Black-and-chestnut Eagle Spizaetus isidori Scientific name definitions

Tomás Rivas-Fuenzalida, Juan M. Grande, Sebastián Kohn, Felix Hernán Vargas, and Santiago Zuluaga Castañeda
Version: 2.0 — Published November 23, 2022

Priorities for Future Research


Although Black-and-chestnut Eagle has a linearly extensive distribution along a narrow elevation range of South America, its total population size is small and population responses to human alterations of its habitat have historically been poorly known. Little information is available on many aspects of its natural history, such as breeding density, longevity, habitat use, and spatial ecology, as well as human-eagle conflicts. Without improving the knowledge of these aspects, any conservation measure applied will be a blind effort. There has been an increasing number of known nests of the species in recent years, particularly in Colombia (n = 10), Ecuador (n = 29), Peru (n = 14), and Argentina (n = 3), but further sustained effort is needed in the monitoring of those nests to gather systematic information in the medium- to long-term to improve our understanding of the species' demography and the factors that may shape it. In several countries such as Venezuela, Bolivia, and Argentina, the number of known nests is small and precludes solid analysis, so intensive nest searches must be done in these countries to better understand the distribution of the species and its conservation status. Given the high rate of human persecution detected in several recent studies (e.g., 51, 54) and the high rates of forest destruction in most of countries where the species occurs, long-term and large-scale research is needed to inform conservation measures and implementation throughout the species' distribution. For instance, research is needed to evaluate the effect of habitat loss and fragmentation on the dispersal of individuals and their capacity to connect isolated populations. Further research is also needed on the human component of the conflict with the eagle to promote meaningful behavioral changes in the rural communities that could eventually lead to a coexistence with the eagle.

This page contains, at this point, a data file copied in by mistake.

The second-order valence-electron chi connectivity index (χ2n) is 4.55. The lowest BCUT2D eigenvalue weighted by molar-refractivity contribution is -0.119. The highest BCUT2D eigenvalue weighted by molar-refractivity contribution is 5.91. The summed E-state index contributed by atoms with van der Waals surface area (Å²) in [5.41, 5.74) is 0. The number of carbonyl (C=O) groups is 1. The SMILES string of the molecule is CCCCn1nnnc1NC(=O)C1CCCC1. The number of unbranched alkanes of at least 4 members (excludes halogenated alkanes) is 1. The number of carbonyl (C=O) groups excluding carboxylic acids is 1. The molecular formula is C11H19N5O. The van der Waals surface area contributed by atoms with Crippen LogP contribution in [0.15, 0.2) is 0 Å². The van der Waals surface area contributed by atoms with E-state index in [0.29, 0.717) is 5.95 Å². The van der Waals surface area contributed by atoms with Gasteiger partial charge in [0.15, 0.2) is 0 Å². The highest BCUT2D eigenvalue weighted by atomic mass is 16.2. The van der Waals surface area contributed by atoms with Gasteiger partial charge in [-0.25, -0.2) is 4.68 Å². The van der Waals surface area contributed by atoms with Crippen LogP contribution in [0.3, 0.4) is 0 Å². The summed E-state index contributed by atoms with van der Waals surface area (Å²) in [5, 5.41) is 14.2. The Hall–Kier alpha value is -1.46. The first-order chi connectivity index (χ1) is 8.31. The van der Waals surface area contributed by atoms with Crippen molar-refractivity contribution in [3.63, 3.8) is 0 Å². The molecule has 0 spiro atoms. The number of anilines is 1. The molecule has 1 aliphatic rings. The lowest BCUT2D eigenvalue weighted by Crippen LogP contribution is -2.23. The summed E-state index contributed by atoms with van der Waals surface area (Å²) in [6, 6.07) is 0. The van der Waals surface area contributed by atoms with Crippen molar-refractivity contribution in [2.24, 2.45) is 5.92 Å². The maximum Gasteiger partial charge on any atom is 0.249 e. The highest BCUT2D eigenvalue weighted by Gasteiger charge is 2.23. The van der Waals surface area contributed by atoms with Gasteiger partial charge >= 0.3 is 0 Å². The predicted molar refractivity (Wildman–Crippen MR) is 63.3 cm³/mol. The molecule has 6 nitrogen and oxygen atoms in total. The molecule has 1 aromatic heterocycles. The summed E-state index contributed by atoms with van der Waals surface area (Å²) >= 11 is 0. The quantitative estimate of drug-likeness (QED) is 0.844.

Recommended Citation

Rivas-Fuenzalida, T., J. M. Grande, S. Kohn, F. H. Vargas, and S. Zuluaga Castañeda (2022). Black-and-chestnut Eagle (Spizaetus isidori), version 2.0. In Birds of the World (S. M. Billerman, Editor). Cornell Lab of Ornithology, Ithaca, NY, USA. https://doi.org/10.2173/bow.baceag2.02